In its constitution, the City Corporation enjoys various capacities and has various roles: one hides behind the other. It’s helpful to know which arm of the Corporation you are dealing with at any one moment.
There are essentially three.
First, there is the City as Local Authority.
This is the part of the City that provides social services, education, health, housing, libraries, street cleansing. When local government legislation explicitly refers to “the City of London in its capacity as a local authority” this is what it is referring to.
The fund that relates to this capacity is the City Fund – the public money that the City raises from the council tax it levies and what it receives as a grant (like any local authority) from central government. The Fund also includes investment income.
Second, there is the City of London as part of the Ancient Constitution.
This is the City Corporation when it entertains Heads Of State at Guildhall banquets and convenes the establishment to honour the newly “elected” Lord Mayor every November. This is the City that traces its origins from before 6th July 1189 or, as the charters put it, “from time immemorial”.
This “Ancient” City can promulgate its own legislation and count its own money. The fund that relates to this part of the City is called the City’s Cash. This is the money that the City declares as its private money and for which it currently refuses to publish any accounts. The annual revenue from the City’s Cash is estimated at about £100m. From this account, it spends about £10m on lobbying for the financial services as well as on various non-local authority functions such as its private schools and wider London municipal functions (such as looking after Hampstead Heath and Epping Forest).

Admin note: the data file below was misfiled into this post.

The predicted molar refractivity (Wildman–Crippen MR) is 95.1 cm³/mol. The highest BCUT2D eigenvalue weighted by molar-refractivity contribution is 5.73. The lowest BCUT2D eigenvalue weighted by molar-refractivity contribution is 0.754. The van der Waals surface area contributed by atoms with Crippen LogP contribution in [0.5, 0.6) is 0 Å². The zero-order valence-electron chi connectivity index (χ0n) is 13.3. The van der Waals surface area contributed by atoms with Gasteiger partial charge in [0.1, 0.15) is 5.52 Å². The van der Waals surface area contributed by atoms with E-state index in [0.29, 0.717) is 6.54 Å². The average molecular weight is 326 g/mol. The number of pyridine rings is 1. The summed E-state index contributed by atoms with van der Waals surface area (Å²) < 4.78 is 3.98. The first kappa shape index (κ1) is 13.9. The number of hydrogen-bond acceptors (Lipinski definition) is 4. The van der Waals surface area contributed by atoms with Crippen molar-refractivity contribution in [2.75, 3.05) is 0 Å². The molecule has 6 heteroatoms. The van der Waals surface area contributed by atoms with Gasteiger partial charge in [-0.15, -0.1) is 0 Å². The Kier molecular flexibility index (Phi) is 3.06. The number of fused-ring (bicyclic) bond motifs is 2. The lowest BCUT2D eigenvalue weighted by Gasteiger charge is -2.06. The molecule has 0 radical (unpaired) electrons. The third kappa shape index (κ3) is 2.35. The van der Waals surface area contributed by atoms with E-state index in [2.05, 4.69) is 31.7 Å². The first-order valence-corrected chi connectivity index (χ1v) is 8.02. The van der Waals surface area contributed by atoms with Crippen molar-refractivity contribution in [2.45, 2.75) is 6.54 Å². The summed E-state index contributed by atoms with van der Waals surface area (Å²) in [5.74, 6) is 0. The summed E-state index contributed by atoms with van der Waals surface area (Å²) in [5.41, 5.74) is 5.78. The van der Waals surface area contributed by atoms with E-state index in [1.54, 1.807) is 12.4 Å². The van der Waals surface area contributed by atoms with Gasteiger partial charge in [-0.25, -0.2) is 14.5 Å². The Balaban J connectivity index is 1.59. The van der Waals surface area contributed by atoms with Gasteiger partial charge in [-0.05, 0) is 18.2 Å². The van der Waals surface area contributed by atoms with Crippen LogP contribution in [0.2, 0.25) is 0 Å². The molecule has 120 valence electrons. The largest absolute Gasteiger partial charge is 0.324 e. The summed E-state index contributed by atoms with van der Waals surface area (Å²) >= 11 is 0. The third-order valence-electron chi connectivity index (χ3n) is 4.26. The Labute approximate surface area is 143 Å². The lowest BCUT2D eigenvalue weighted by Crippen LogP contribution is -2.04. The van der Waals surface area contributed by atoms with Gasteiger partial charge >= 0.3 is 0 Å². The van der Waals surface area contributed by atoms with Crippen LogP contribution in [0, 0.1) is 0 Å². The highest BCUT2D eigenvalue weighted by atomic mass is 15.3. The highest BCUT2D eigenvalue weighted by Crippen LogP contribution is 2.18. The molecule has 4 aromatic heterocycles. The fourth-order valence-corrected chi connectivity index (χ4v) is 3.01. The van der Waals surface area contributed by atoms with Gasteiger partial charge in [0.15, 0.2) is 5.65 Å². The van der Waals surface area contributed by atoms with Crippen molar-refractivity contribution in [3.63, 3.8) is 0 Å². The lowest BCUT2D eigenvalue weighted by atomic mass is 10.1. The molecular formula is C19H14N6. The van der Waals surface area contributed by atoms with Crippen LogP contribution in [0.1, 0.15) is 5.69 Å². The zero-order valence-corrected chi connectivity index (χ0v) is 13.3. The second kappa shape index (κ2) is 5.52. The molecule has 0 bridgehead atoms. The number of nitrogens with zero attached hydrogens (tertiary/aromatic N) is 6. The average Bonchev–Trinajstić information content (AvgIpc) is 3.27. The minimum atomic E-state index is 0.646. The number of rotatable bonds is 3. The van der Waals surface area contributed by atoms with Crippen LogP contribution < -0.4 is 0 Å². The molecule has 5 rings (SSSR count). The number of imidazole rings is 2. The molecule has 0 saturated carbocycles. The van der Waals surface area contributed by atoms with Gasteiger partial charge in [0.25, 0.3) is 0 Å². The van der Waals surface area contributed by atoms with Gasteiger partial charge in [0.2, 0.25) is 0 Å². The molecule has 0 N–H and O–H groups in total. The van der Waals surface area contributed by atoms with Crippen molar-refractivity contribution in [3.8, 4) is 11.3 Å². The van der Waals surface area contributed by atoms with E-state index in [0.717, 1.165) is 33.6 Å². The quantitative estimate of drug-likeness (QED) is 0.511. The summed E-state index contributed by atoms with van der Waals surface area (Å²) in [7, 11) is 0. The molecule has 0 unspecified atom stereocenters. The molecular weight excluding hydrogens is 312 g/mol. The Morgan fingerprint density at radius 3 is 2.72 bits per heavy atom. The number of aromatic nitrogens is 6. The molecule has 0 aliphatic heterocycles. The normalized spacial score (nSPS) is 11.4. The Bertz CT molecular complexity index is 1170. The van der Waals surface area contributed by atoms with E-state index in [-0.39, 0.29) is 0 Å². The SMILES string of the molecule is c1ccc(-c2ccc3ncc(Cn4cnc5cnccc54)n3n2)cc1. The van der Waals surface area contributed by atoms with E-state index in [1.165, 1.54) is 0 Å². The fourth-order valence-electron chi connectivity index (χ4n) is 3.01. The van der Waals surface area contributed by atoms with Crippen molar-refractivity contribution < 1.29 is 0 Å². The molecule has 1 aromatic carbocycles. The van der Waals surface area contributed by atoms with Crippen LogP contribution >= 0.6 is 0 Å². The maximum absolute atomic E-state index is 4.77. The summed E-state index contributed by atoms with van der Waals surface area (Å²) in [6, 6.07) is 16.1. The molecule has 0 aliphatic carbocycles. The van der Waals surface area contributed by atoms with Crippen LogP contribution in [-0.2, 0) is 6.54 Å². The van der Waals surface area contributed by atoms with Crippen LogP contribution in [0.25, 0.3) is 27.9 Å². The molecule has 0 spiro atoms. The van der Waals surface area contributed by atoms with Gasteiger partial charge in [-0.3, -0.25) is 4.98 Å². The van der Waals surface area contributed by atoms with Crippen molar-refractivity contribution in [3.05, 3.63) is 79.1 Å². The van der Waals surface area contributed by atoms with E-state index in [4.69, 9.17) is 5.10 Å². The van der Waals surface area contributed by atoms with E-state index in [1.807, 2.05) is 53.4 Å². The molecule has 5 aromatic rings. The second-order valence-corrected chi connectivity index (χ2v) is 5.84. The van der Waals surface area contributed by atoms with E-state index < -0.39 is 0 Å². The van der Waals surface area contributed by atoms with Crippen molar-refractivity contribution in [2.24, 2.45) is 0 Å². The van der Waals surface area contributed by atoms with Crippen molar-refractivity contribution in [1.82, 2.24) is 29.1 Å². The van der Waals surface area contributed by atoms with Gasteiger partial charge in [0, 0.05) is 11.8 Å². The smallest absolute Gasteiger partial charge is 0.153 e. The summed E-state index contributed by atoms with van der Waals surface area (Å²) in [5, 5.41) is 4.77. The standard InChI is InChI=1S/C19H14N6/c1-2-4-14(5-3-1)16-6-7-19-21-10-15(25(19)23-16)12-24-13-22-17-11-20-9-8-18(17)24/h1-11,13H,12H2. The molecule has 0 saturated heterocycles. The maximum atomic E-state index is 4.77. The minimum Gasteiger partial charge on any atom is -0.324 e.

Third there is the Charitable City.
This is that part of the City that gives money to good causes in London. The fund that relates to this part of the City is called the City Bridge Fund. Its income is distinct from the City’s Cash account and it dispenses about £15m every year.
These three capacities make up the Corporation of the City of London. Generally speaking the Ancient City hides behind the Local Authority and the Charitable City, but occasionally comes out to play in its bear-fur robes and golden coaches.